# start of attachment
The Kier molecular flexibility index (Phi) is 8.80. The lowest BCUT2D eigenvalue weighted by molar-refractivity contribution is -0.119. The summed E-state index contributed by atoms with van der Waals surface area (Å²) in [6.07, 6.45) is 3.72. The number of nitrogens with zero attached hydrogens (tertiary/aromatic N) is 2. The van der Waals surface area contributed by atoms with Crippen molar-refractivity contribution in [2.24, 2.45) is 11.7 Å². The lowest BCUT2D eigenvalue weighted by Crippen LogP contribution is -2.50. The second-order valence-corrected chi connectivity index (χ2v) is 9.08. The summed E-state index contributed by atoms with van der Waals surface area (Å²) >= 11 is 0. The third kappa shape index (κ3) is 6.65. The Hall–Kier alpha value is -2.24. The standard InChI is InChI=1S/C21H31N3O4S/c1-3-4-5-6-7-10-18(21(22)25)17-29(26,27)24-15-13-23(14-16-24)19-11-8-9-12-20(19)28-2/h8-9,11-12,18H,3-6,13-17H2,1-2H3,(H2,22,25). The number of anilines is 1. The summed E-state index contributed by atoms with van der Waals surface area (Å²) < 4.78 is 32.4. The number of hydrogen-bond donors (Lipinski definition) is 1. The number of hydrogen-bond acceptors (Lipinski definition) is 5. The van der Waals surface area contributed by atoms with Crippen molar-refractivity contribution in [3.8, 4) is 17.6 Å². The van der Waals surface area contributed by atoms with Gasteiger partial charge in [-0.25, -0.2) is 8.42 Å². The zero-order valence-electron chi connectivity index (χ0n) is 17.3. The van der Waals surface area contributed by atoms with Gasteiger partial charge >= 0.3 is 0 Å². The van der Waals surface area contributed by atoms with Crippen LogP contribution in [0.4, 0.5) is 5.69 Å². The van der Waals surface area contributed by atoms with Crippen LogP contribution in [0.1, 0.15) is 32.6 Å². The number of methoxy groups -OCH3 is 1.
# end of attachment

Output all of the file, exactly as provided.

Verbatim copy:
The Kier molecular flexibility index (Phi) is 8.80. The lowest BCUT2D eigenvalue weighted by molar-refractivity contribution is -0.119. The summed E-state index contributed by atoms with van der Waals surface area (Å²) in [6.07, 6.45) is 3.72. The number of nitrogens with zero attached hydrogens (tertiary/aromatic N) is 2. The van der Waals surface area contributed by atoms with Crippen molar-refractivity contribution in [2.24, 2.45) is 11.7 Å². The lowest BCUT2D eigenvalue weighted by Crippen LogP contribution is -2.50. The second-order valence-corrected chi connectivity index (χ2v) is 9.08. The summed E-state index contributed by atoms with van der Waals surface area (Å²) >= 11 is 0. The third kappa shape index (κ3) is 6.65. The Hall–Kier alpha value is -2.24. The standard InChI is InChI=1S/C21H31N3O4S/c1-3-4-5-6-7-10-18(21(22)25)17-29(26,27)24-15-13-23(14-16-24)19-11-8-9-12-20(19)28-2/h8-9,11-12,18H,3-6,13-17H2,1-2H3,(H2,22,25). The number of anilines is 1. The summed E-state index contributed by atoms with van der Waals surface area (Å²) < 4.78 is 32.4. The number of hydrogen-bond donors (Lipinski definition) is 1. The number of hydrogen-bond acceptors (Lipinski definition) is 5. The van der Waals surface area contributed by atoms with Crippen molar-refractivity contribution in [3.8, 4) is 17.6 Å². The van der Waals surface area contributed by atoms with Gasteiger partial charge in [-0.25, -0.2) is 8.42 Å². The zero-order valence-electron chi connectivity index (χ0n) is 17.3. The van der Waals surface area contributed by atoms with Gasteiger partial charge >= 0.3 is 0 Å². The van der Waals surface area contributed by atoms with Crippen LogP contribution in [0.4, 0.5) is 5.69 Å². The van der Waals surface area contributed by atoms with Crippen LogP contribution in [0.1, 0.15) is 32.6 Å². The number of methoxy groups -OCH3 is 1.